Similar to Henri Matisse, we often use this advantage in our daily lives when we cannot express ourselves fully in words. Educators use drawings to replace certain vocabularies within the classroom to enhance children’s learning through visuals. It is also a simple yet great way to promote their artistic development and express their emotions.
In one of our studios, we were asked to draw ourselves on the mirror. This was not just a fun process because as we blurted out “My cheeks are so chubby!” or “I drew my brows too thick!”, we began to recognize ourselves and our abilities in drawing. Later on, we were asked to transfer our sketch onto a big white piece of paper. This time, we were encouraged to add changes through the incorporation of imagination. This made us realize the importance of teaching children in that drawing doesn’t have to stay in one single way and they can add their own creative touch to it.
After we finished our sketches of our faces, we began drawing an abstract background. Throughout both sketching processes we used an element of art called line. Line is a continuation of a dot and it comes in many dimensions such as size, length, width and it could show directions, movement, rhythm or form (Schirrmacher & Fox, 2012).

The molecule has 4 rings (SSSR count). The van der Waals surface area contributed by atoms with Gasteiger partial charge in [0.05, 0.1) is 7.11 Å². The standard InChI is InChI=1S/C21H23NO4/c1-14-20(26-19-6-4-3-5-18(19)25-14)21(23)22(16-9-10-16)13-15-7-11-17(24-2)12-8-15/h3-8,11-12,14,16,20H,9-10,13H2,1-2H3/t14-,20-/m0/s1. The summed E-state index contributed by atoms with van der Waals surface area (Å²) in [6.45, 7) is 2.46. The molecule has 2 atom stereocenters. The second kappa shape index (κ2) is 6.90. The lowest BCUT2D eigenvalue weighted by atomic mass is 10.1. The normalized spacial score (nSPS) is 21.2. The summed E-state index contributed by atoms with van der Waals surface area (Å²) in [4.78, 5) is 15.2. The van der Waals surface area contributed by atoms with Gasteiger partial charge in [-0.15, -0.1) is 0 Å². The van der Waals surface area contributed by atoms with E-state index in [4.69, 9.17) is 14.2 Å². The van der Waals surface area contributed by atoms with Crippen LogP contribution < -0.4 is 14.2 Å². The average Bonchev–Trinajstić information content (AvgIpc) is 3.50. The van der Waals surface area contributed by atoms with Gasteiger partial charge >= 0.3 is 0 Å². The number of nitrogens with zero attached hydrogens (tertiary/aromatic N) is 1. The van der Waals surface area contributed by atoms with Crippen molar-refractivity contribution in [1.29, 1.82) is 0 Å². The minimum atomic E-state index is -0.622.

As you can see from our examples, lines have their own personalities and dimensions. It is the educator’s role to also recognize that children also comes with unique personalities and dimensions. Therefore, if children lack confidence and believe they cannot draw, it is important for educators to positively reinforce that drawing comes in many forms and that there are no right or wrong answers. Educators could assist them in making the connections between different styles of art techniques with their own personalities.
Draw with a child- Activity
1. Ask the child to choose an image from a picture book but don’t tell you!
2. Ask the child to describe the image they see and remember to only draw what they dictate!
3. Compare your sketch with the original chosen image! Switch up the roles so the children get a chance to draw!
This activity shows children that they can express their creativity in art through the use of language. It also helps them expand and practice their new vocabularies!
♥ Wendy ♥
Schirrmacher, R., & Fox, J.E. (2012). Art and creative development for young children (7thEd.). Belmont, CA: Delmar.
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